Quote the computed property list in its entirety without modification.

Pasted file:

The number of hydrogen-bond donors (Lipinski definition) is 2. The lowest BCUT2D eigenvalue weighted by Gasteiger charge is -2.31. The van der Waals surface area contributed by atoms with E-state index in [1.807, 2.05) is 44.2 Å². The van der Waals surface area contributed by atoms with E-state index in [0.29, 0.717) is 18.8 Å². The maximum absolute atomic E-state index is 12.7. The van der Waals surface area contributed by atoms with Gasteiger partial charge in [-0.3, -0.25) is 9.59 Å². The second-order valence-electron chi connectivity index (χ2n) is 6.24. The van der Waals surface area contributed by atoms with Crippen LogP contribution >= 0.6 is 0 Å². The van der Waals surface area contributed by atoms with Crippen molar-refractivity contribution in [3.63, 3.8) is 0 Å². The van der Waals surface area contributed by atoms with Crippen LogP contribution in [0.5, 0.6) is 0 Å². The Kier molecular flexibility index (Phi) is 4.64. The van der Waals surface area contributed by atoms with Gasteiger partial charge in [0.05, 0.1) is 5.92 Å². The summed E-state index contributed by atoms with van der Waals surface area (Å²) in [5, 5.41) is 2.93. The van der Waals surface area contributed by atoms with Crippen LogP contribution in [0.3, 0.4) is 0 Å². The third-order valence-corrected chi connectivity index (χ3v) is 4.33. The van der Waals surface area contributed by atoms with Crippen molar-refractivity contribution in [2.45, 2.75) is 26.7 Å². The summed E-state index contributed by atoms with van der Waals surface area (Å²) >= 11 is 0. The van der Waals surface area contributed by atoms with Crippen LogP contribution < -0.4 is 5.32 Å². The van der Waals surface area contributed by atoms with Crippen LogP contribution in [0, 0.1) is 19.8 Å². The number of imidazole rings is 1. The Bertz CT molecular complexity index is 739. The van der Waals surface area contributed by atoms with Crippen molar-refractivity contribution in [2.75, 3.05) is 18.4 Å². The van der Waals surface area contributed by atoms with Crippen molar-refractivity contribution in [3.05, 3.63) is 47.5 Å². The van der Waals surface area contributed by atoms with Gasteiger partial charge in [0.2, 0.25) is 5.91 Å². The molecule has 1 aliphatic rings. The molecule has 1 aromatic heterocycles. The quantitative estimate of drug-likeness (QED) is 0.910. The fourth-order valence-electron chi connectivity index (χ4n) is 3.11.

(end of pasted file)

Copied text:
The number of hydrogen-bond donors (Lipinski definition) is 2. The lowest BCUT2D eigenvalue weighted by Gasteiger charge is -2.31. The van der Waals surface area contributed by atoms with E-state index in [1.807, 2.05) is 44.2 Å². The van der Waals surface area contributed by atoms with E-state index in [0.29, 0.717) is 18.8 Å². The maximum absolute atomic E-state index is 12.7. The van der Waals surface area contributed by atoms with Gasteiger partial charge in [-0.3, -0.25) is 9.59 Å². The second-order valence-electron chi connectivity index (χ2n) is 6.24. The van der Waals surface area contributed by atoms with Crippen LogP contribution >= 0.6 is 0 Å². The van der Waals surface area contributed by atoms with Crippen molar-refractivity contribution in [3.63, 3.8) is 0 Å². The van der Waals surface area contributed by atoms with Crippen LogP contribution in [0.5, 0.6) is 0 Å². The Kier molecular flexibility index (Phi) is 4.64. The van der Waals surface area contributed by atoms with Gasteiger partial charge in [0.05, 0.1) is 5.92 Å². The summed E-state index contributed by atoms with van der Waals surface area (Å²) in [5, 5.41) is 2.93. The van der Waals surface area contributed by atoms with Crippen LogP contribution in [0.3, 0.4) is 0 Å². The third-order valence-corrected chi connectivity index (χ3v) is 4.33. The van der Waals surface area contributed by atoms with Crippen molar-refractivity contribution in [2.45, 2.75) is 26.7 Å². The summed E-state index contributed by atoms with van der Waals surface area (Å²) >= 11 is 0. The van der Waals surface area contributed by atoms with Crippen LogP contribution < -0.4 is 5.32 Å². The van der Waals surface area contributed by atoms with Crippen LogP contribution in [0, 0.1) is 19.8 Å². The number of imidazole rings is 1. The Bertz CT molecular complexity index is 739. The van der Waals surface area contributed by atoms with Crippen molar-refractivity contribution in [2.75, 3.05) is 18.4 Å². The van der Waals surface area contributed by atoms with Crippen molar-refractivity contribution in [3.05, 3.63) is 47.5 Å². The van der Waals surface area contributed by atoms with Gasteiger partial charge in [0.2, 0.25) is 5.91 Å². The molecule has 1 aliphatic rings. The molecule has 1 aromatic heterocycles. The quantitative estimate of drug-likeness (QED) is 0.910. The fourth-order valence-electron chi connectivity index (χ4n) is 3.11.